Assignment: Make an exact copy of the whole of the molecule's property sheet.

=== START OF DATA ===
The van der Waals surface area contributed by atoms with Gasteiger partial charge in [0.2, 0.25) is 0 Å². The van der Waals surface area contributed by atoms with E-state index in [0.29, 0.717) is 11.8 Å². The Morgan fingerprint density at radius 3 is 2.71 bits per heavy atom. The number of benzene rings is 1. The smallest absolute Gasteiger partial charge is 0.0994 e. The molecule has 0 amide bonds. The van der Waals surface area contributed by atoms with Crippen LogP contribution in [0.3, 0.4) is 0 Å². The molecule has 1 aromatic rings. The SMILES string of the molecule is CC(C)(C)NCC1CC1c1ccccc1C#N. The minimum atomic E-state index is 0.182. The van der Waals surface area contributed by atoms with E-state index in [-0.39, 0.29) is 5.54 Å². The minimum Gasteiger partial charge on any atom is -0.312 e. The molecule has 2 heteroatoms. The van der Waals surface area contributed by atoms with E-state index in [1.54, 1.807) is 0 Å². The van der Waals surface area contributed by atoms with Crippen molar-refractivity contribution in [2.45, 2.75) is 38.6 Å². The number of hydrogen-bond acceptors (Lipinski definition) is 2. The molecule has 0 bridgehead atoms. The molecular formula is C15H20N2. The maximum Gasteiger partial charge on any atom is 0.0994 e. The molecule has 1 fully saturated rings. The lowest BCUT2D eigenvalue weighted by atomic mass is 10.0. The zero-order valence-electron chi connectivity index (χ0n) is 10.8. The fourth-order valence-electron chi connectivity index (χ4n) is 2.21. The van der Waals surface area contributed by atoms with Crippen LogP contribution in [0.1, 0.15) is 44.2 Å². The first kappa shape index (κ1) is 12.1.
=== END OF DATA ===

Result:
The van der Waals surface area contributed by atoms with Gasteiger partial charge in [0.2, 0.25) is 0 Å². The van der Waals surface area contributed by atoms with E-state index in [0.29, 0.717) is 11.8 Å². The Morgan fingerprint density at radius 3 is 2.71 bits per heavy atom. The number of benzene rings is 1. The smallest absolute Gasteiger partial charge is 0.0994 e. The molecule has 0 amide bonds. The van der Waals surface area contributed by atoms with Crippen LogP contribution in [0.3, 0.4) is 0 Å². The molecule has 1 aromatic rings. The SMILES string of the molecule is CC(C)(C)NCC1CC1c1ccccc1C#N. The minimum atomic E-state index is 0.182. The van der Waals surface area contributed by atoms with E-state index in [-0.39, 0.29) is 5.54 Å². The minimum Gasteiger partial charge on any atom is -0.312 e. The molecule has 2 heteroatoms. The van der Waals surface area contributed by atoms with E-state index in [1.54, 1.807) is 0 Å². The van der Waals surface area contributed by atoms with Crippen molar-refractivity contribution in [2.45, 2.75) is 38.6 Å². The number of hydrogen-bond acceptors (Lipinski definition) is 2. The molecule has 0 bridgehead atoms. The molecular formula is C15H20N2. The maximum Gasteiger partial charge on any atom is 0.0994 e. The molecule has 1 fully saturated rings. The lowest BCUT2D eigenvalue weighted by atomic mass is 10.0. The zero-order valence-electron chi connectivity index (χ0n) is 10.8. The fourth-order valence-electron chi connectivity index (χ4n) is 2.21. The van der Waals surface area contributed by atoms with Crippen LogP contribution in [0.1, 0.15) is 44.2 Å². The first kappa shape index (κ1) is 12.1.